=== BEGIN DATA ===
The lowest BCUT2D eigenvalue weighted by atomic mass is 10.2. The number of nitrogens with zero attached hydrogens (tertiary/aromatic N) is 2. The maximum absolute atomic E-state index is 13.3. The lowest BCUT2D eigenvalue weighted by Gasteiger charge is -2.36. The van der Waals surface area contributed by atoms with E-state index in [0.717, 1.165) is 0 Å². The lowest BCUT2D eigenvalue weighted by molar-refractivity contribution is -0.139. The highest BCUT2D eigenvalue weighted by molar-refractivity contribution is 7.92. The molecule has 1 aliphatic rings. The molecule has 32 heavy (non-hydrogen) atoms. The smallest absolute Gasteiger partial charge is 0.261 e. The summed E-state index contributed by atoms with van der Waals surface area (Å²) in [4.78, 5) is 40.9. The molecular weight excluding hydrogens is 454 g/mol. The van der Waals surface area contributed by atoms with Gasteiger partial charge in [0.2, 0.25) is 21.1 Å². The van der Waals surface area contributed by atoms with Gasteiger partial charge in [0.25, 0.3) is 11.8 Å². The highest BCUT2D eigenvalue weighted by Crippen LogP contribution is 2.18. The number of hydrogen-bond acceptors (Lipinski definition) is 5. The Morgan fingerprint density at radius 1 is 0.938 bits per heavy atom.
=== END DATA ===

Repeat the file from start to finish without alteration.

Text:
The lowest BCUT2D eigenvalue weighted by atomic mass is 10.2. The number of nitrogens with zero attached hydrogens (tertiary/aromatic N) is 2. The maximum absolute atomic E-state index is 13.3. The lowest BCUT2D eigenvalue weighted by Gasteiger charge is -2.36. The van der Waals surface area contributed by atoms with E-state index in [0.717, 1.165) is 0 Å². The lowest BCUT2D eigenvalue weighted by molar-refractivity contribution is -0.139. The highest BCUT2D eigenvalue weighted by molar-refractivity contribution is 7.92. The molecule has 1 aliphatic rings. The molecule has 32 heavy (non-hydrogen) atoms. The smallest absolute Gasteiger partial charge is 0.261 e. The summed E-state index contributed by atoms with van der Waals surface area (Å²) in [4.78, 5) is 40.9. The molecular weight excluding hydrogens is 454 g/mol. The van der Waals surface area contributed by atoms with Gasteiger partial charge in [0.2, 0.25) is 21.1 Å². The van der Waals surface area contributed by atoms with Gasteiger partial charge in [0.25, 0.3) is 11.8 Å². The highest BCUT2D eigenvalue weighted by Crippen LogP contribution is 2.18. The number of hydrogen-bond acceptors (Lipinski definition) is 5. The Morgan fingerprint density at radius 1 is 0.938 bits per heavy atom.